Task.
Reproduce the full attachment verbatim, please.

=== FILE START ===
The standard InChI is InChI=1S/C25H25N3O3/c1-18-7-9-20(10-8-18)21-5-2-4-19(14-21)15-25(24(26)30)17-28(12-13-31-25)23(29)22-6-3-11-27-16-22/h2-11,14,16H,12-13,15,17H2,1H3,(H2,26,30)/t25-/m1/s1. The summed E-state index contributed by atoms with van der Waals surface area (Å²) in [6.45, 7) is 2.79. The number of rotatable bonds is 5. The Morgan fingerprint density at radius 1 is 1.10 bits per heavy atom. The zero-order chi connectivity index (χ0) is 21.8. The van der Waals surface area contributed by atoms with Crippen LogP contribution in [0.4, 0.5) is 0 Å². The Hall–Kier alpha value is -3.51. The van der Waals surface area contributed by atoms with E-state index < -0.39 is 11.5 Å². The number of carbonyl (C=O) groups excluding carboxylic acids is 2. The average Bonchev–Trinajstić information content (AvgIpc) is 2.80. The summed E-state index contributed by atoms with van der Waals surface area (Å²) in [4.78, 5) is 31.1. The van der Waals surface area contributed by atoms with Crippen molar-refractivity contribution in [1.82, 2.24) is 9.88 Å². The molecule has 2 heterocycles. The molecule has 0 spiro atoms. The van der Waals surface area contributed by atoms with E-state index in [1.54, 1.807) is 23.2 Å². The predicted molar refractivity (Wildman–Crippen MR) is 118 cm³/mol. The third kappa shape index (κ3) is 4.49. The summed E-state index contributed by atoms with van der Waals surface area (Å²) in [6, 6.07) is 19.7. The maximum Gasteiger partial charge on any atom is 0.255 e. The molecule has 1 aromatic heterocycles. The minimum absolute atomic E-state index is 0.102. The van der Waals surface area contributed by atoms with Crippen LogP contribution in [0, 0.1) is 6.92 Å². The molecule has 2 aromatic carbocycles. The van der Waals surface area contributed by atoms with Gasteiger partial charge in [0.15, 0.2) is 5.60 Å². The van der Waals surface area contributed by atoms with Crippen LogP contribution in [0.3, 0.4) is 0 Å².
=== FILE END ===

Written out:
The standard InChI is InChI=1S/C25H25N3O3/c1-18-7-9-20(10-8-18)21-5-2-4-19(14-21)15-25(24(26)30)17-28(12-13-31-25)23(29)22-6-3-11-27-16-22/h2-11,14,16H,12-13,15,17H2,1H3,(H2,26,30)/t25-/m1/s1. The summed E-state index contributed by atoms with van der Waals surface area (Å²) in [6.45, 7) is 2.79. The number of rotatable bonds is 5. The Morgan fingerprint density at radius 1 is 1.10 bits per heavy atom. The zero-order chi connectivity index (χ0) is 21.8. The van der Waals surface area contributed by atoms with Crippen LogP contribution in [0.4, 0.5) is 0 Å². The Hall–Kier alpha value is -3.51. The van der Waals surface area contributed by atoms with E-state index < -0.39 is 11.5 Å². The number of carbonyl (C=O) groups excluding carboxylic acids is 2. The average Bonchev–Trinajstić information content (AvgIpc) is 2.80. The summed E-state index contributed by atoms with van der Waals surface area (Å²) in [4.78, 5) is 31.1. The van der Waals surface area contributed by atoms with Crippen molar-refractivity contribution in [1.82, 2.24) is 9.88 Å². The molecule has 2 heterocycles. The molecule has 0 spiro atoms. The van der Waals surface area contributed by atoms with E-state index in [1.54, 1.807) is 23.2 Å². The predicted molar refractivity (Wildman–Crippen MR) is 118 cm³/mol. The third kappa shape index (κ3) is 4.49. The summed E-state index contributed by atoms with van der Waals surface area (Å²) in [6, 6.07) is 19.7. The maximum Gasteiger partial charge on any atom is 0.255 e. The molecule has 1 aromatic heterocycles. The minimum absolute atomic E-state index is 0.102. The van der Waals surface area contributed by atoms with Crippen LogP contribution in [0, 0.1) is 6.92 Å². The molecule has 2 aromatic carbocycles. The van der Waals surface area contributed by atoms with Gasteiger partial charge in [0.15, 0.2) is 5.60 Å². The van der Waals surface area contributed by atoms with Crippen LogP contribution in [0.3, 0.4) is 0 Å².